Know Your Camera – Part 4: Frame Rate and Resolution

Frame rate and resolution are two features that affect the image quality your camera produces. Today cameras are capable of producing images in stunning HD up to a whopping 1080p in sixty frames per second. But what do these numbers all mean?

Frame Rate

  • Frame rate refers to the amount of pictures or frames in one second of video. For example 24p contains 24 separate frames in each second of video.
  • “P” stands for progressive. Years ago video was invented and in order to make it easier images were interlaced. Basically each frame was placed in a paper shredder. Every other shred was removed and replaced with shreds from the next frame.
  • Progressive is here to stay. While some cameras and camcorders still use interlacing progressive produces a better quality image and is preferred.
  • Movie standard contains 24 frames every second and each frame is progressive.
  • Higher frame rates such as 48p, 60p and even 120p can produce higher quality images and are also useful for slow motion.
  • For instance every second of a 48p video can be slowed to 24p producing two seconds of slow motion.
  • Under 24p and video begins to look like still pictures.


  • For years video was a measly 720. That means for each frame there were 720 lines of dots going horizontal.
  • This was unfortunate because film being projected had no lines and was much higher quality.
  • The HD revolution began about ten years ago.
  • Full HD has 1920 horizontal lines and 1080 vertical lines, which is equivalent to about an 6 megapixel picture.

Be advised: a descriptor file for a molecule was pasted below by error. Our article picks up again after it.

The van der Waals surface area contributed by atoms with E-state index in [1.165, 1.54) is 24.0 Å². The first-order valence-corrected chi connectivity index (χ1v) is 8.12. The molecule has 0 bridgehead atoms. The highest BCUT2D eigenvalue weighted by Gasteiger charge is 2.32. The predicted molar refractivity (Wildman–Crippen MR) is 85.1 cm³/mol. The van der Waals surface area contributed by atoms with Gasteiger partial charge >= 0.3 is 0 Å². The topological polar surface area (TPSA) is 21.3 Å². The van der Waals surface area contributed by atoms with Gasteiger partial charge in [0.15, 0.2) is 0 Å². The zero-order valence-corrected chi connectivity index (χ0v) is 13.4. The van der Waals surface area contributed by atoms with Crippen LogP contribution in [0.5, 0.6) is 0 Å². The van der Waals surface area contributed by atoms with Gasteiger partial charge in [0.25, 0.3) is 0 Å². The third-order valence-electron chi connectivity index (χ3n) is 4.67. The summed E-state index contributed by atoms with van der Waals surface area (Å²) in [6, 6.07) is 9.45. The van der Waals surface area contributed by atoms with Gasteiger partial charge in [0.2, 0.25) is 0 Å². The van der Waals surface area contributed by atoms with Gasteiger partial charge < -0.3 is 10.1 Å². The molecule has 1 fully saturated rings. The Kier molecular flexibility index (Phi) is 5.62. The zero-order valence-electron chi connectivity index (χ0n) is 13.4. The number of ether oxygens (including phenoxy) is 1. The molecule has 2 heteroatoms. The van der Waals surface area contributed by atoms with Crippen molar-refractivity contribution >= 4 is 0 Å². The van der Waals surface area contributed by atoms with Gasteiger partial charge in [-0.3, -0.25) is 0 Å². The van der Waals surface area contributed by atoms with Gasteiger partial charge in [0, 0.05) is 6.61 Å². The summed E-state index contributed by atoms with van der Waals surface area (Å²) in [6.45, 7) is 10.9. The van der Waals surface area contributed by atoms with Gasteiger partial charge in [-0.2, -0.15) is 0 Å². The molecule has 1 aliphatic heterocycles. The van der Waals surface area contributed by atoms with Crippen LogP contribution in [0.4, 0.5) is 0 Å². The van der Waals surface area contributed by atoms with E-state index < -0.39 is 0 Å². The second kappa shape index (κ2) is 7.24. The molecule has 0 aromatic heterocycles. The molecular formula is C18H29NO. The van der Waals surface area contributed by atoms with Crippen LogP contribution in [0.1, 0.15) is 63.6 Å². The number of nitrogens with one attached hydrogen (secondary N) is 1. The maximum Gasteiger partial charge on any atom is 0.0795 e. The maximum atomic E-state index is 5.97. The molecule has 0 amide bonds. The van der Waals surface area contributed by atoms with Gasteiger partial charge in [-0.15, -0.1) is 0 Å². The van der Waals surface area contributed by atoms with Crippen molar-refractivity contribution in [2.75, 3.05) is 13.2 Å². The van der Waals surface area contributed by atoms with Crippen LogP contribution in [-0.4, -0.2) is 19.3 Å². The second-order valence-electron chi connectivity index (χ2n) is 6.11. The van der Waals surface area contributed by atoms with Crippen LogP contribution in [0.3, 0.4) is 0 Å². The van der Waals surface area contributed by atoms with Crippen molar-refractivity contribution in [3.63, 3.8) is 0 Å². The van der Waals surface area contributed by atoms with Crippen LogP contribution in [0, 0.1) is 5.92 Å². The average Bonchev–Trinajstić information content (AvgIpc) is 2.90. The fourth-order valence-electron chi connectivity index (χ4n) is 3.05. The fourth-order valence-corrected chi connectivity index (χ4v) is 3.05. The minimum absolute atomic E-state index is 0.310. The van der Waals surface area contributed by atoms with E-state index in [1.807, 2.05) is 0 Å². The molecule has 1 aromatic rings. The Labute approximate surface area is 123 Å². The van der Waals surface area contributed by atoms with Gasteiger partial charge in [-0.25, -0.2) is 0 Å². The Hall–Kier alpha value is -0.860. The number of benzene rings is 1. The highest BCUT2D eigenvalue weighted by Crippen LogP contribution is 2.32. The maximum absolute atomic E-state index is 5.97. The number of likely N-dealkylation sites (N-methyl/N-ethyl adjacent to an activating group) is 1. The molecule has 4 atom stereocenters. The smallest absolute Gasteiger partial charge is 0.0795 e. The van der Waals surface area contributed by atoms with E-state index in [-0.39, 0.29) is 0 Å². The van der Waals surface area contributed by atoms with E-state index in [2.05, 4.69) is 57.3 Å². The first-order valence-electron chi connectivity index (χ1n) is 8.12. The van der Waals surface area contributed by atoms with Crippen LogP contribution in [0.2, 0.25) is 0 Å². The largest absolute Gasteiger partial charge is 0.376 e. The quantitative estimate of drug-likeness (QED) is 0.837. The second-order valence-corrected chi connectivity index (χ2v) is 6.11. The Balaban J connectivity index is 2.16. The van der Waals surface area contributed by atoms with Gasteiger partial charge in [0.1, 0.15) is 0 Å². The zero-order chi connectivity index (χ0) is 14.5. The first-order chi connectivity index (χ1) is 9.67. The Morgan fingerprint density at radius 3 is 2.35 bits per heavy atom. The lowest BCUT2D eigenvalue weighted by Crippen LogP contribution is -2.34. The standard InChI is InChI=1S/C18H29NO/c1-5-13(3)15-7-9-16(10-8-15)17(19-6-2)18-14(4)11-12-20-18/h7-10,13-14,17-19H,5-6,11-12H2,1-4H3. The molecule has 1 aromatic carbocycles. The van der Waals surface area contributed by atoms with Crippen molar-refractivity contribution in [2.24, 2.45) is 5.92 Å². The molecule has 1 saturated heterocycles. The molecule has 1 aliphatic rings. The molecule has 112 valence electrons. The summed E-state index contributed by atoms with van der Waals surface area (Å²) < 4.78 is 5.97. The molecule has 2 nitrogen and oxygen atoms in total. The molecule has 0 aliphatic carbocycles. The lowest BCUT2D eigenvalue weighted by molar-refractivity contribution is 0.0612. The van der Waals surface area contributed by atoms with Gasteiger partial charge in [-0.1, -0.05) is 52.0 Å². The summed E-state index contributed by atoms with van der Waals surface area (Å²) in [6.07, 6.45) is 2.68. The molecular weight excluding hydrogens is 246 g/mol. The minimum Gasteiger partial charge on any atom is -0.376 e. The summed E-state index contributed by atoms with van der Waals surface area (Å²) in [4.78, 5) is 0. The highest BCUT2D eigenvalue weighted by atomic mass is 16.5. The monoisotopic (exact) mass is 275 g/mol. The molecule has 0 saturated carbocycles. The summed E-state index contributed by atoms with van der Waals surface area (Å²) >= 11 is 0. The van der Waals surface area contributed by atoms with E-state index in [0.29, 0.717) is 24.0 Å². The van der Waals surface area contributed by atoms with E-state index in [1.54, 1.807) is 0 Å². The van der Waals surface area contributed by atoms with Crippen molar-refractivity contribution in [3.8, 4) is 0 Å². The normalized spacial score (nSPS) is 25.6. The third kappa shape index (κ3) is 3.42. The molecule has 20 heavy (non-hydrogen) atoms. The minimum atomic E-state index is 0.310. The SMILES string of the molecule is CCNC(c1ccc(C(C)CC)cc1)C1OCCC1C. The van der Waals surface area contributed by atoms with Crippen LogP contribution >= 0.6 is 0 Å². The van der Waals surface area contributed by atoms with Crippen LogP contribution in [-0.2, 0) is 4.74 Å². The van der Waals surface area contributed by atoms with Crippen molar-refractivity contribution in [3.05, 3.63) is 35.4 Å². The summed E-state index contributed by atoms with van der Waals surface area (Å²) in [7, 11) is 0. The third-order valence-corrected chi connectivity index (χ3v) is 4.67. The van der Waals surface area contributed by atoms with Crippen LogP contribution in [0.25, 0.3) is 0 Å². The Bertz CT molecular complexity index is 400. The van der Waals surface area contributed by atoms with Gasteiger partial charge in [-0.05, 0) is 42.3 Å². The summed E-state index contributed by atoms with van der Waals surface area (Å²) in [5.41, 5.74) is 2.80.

• 1080p means that your image has 1080 vertical lines and is not interlaced.
  • Some HD is interlaced.
  • 4K, twice the size of full HD seems to be the emerging trend, but takes more bandwidth to be broadcasted and more storage space (think long loading times for internet videos and large hard drives to store your videos).

So is there ever a time to use anything less than full HD? What about interlacing, should you always shoot progressive?

  • In general full HD is always better, but if shooting for quick uploads less can be best.
  • Most internet streams are capable of HD, but some only do partial HD (1280×720).
  • Most internet video is progressive, but shooting interlaced can save storage space.
  • DVDs are only capable of 720×480. You’ll have to upgrade to Blu-ray to take full advantage of HD.
  • 60p is great, but most internet streaming is only 24p.
  • 60p can be difficult to edit.

24p and 30p at full HD seem to be ideal. I can’t think of many reasons why not to shoot at this frame rate and resolution. Bear in mind your picture will just look better. That isn’t to say you can’t be successful shooting 720p or even lower. Even inexpensive webcams offer HD at 720p, so depending on your success you might want to consider an upgrade.

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Shirley Lewis

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"I am the Licensing Director at JewelBeat and generally love all types of music. My new found hobby is baking although I doubt it will make any entries here."